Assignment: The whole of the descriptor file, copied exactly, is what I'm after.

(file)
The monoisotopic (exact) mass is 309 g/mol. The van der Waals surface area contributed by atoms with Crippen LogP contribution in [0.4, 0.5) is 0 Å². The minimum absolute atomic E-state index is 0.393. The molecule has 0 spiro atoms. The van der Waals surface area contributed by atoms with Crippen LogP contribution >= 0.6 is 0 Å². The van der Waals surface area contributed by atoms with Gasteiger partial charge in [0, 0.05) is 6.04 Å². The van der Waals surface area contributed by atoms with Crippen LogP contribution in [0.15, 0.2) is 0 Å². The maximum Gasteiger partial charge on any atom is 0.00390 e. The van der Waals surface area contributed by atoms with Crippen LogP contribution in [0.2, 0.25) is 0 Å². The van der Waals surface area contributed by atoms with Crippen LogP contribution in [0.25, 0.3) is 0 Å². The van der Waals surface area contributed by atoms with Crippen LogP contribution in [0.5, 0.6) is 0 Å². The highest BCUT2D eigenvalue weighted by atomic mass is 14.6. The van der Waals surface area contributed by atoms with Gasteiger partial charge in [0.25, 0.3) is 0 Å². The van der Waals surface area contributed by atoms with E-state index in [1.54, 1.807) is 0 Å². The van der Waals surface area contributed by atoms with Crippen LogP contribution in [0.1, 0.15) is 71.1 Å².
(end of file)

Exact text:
The monoisotopic (exact) mass is 309 g/mol. The van der Waals surface area contributed by atoms with Crippen LogP contribution in [0.4, 0.5) is 0 Å². The minimum absolute atomic E-state index is 0.393. The molecule has 0 spiro atoms. The van der Waals surface area contributed by atoms with Crippen LogP contribution >= 0.6 is 0 Å². The van der Waals surface area contributed by atoms with Gasteiger partial charge in [0, 0.05) is 6.04 Å². The van der Waals surface area contributed by atoms with Crippen LogP contribution in [0.15, 0.2) is 0 Å². The maximum Gasteiger partial charge on any atom is 0.00390 e. The van der Waals surface area contributed by atoms with Crippen LogP contribution in [0.2, 0.25) is 0 Å². The van der Waals surface area contributed by atoms with Crippen LogP contribution in [0.25, 0.3) is 0 Å². The van der Waals surface area contributed by atoms with Crippen LogP contribution in [0.5, 0.6) is 0 Å². The highest BCUT2D eigenvalue weighted by atomic mass is 14.6. The van der Waals surface area contributed by atoms with Gasteiger partial charge in [0.25, 0.3) is 0 Å². The van der Waals surface area contributed by atoms with E-state index in [1.54, 1.807) is 0 Å². The van der Waals surface area contributed by atoms with Crippen LogP contribution in [0.1, 0.15) is 71.1 Å².